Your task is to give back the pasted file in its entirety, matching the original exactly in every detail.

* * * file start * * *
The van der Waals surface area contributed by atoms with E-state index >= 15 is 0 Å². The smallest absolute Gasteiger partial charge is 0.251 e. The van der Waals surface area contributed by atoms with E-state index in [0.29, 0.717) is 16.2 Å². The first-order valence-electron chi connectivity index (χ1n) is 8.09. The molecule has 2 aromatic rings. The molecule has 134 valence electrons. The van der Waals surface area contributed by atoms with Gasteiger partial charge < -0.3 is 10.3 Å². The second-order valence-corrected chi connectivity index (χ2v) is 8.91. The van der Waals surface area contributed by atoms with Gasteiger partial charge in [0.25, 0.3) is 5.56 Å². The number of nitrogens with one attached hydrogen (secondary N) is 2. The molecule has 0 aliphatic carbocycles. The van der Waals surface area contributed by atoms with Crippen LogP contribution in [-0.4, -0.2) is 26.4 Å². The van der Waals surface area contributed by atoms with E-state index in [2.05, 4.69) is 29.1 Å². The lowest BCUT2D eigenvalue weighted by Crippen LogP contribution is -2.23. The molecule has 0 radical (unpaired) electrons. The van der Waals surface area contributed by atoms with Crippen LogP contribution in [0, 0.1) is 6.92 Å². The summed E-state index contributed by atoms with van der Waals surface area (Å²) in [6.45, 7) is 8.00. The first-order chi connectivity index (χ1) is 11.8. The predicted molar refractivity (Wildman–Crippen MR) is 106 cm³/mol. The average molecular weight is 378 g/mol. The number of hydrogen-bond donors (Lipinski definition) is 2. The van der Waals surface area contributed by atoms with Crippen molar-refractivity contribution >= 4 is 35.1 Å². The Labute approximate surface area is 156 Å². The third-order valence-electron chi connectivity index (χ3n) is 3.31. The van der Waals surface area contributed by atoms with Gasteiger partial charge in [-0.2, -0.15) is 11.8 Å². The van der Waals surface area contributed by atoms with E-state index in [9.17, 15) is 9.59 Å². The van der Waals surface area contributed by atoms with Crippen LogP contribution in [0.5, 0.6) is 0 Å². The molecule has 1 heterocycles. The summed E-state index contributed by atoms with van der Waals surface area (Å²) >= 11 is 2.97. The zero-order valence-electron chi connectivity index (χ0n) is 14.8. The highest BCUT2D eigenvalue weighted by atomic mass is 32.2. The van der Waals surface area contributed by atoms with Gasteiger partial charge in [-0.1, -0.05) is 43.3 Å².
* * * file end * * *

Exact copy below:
The van der Waals surface area contributed by atoms with E-state index >= 15 is 0 Å². The smallest absolute Gasteiger partial charge is 0.251 e. The van der Waals surface area contributed by atoms with E-state index in [0.29, 0.717) is 16.2 Å². The first-order valence-electron chi connectivity index (χ1n) is 8.09. The molecule has 2 aromatic rings. The molecule has 134 valence electrons. The van der Waals surface area contributed by atoms with Gasteiger partial charge < -0.3 is 10.3 Å². The second-order valence-corrected chi connectivity index (χ2v) is 8.91. The van der Waals surface area contributed by atoms with Gasteiger partial charge in [0.25, 0.3) is 5.56 Å². The number of nitrogens with one attached hydrogen (secondary N) is 2. The molecule has 0 aliphatic carbocycles. The van der Waals surface area contributed by atoms with Crippen LogP contribution in [-0.4, -0.2) is 26.4 Å². The van der Waals surface area contributed by atoms with E-state index in [2.05, 4.69) is 29.1 Å². The lowest BCUT2D eigenvalue weighted by Crippen LogP contribution is -2.23. The molecule has 0 radical (unpaired) electrons. The van der Waals surface area contributed by atoms with Crippen LogP contribution in [0, 0.1) is 6.92 Å². The summed E-state index contributed by atoms with van der Waals surface area (Å²) in [6.45, 7) is 8.00. The first-order chi connectivity index (χ1) is 11.8. The predicted molar refractivity (Wildman–Crippen MR) is 106 cm³/mol. The average molecular weight is 378 g/mol. The number of hydrogen-bond donors (Lipinski definition) is 2. The van der Waals surface area contributed by atoms with Crippen molar-refractivity contribution >= 4 is 35.1 Å². The Labute approximate surface area is 156 Å². The third-order valence-electron chi connectivity index (χ3n) is 3.31. The van der Waals surface area contributed by atoms with Gasteiger partial charge in [-0.2, -0.15) is 11.8 Å². The van der Waals surface area contributed by atoms with E-state index in [9.17, 15) is 9.59 Å². The van der Waals surface area contributed by atoms with Crippen LogP contribution in [0.5, 0.6) is 0 Å². The molecule has 1 heterocycles. The summed E-state index contributed by atoms with van der Waals surface area (Å²) >= 11 is 2.97. The zero-order valence-electron chi connectivity index (χ0n) is 14.8. The highest BCUT2D eigenvalue weighted by atomic mass is 32.2. The van der Waals surface area contributed by atoms with Gasteiger partial charge in [-0.1, -0.05) is 43.3 Å².